– I am grateful to the Prime Minister (Mr. Curtin) for the consideration that he has shown me, because I fear that it will not be possible for me to deal with this matter very briefly. Every bill to amend the Constitution deserves the earnest attention of everybody in this country. This bill contains fourteen proposals for the amendment of the Constitution, and I am sure that honorable members will regard me as merely discharging my duty as Leader of the Opposition if I submit the measure to close examination. I desire to do that. I believe that it is undesirable in time of war to hold a referendum on proposed changes of the Constitution. The Government is familiar with the views of myself and others regarding this matter. Those views may perhaps be summed up by saying that at the time when hundreds of thousands of people are completely preoccupied by war matters, and many of them by fighting, it is not possible to get that calm and dispassionate judgment which constitutional changes deserve. However, the Government has introduced the bill, which authorizes the taking of a referendum. Therefore, I assume that a referendum will occur. Consequently, it becomes necessary for us, as members of this House, to consider these proposals on their merits - not solely their academic merits, but their merits in the circumstances of the country as they now exist and as they are likely to exist for some time to come.
The Attorney-General (Dr. Evatt), in moving the second reading of the bill, said, in language which I have employed at one time or another, that amendments to the Constitution should not be approached on a party footing, and that these are questions which are above and beyond party. Well, we all say that when they are our own proposals. When we are in office, we invariably beg all others to consider the matter on a nonparty basis. I have recollections, reinforced by a considerable perusal of Hansard in the last few weeks, of amendments put forward by honorable members on this side of the House when we were in office. Those proposals incurred grave criticism from the Labour party, though they were designed to increase the powers of the National Parliament. Just as honorable members opposite have sometimes not hesitated to say, that whilst they would like certain powers, they would not like an antiLabour government to possess them, so must every honorable member on this side of the chamber now take into consideration the nature of the Government, any time limit, and the proposals themselves. Normally, of course, amendments to. the Constitution should not be discussed or decided on a party basis, and that is particularly true when we are making permanent changes in the Constitution. The Constitution is designed to accommodate contending political policies, and the needs of contending or successive governments. But, at the present time, that may be regarded as a counsel of perfection, because the amendments that are now before this House are to operate for a limited period and for special purposes. Honorable members should bear in mind that these proposals are for a limited period of five years after the conclusion of hostilities in this war. We would be indeed curiously superhuman if we failed to take into account the probability that for a considerable portion of that time, at any rate, the government of this country will be highly coloured by the views of the Labour party. Whilst I know that there is good precedent for the view that the Government will be out of office in twelve months, I think I may say, without giving anything away, that the chances are against that happening. With the Government possessing such a commanding majority as it has in this House and with a large majority, in the homely phrase, “ coming up in the lift “ and due to arrive in July in the Senate, the chances are that practical working politics will for some period be highly coloured and influenced by the views of the Labour party.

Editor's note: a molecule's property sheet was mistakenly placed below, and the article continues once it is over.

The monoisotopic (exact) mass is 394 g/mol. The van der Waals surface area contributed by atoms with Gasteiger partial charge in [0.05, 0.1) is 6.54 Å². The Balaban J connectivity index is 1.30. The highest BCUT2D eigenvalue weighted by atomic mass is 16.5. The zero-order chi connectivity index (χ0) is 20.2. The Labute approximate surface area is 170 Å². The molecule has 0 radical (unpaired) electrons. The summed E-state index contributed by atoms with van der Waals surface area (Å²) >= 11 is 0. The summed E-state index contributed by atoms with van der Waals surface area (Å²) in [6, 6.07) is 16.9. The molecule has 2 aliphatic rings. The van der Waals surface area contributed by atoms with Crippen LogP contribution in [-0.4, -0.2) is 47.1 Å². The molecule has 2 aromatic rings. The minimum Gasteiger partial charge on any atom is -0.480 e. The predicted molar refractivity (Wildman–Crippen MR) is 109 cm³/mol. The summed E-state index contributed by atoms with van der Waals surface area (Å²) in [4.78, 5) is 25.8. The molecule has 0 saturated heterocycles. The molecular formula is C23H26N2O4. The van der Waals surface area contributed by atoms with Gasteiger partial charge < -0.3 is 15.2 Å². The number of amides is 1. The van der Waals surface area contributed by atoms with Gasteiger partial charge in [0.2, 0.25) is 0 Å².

– We had nine years of United Australia party governments.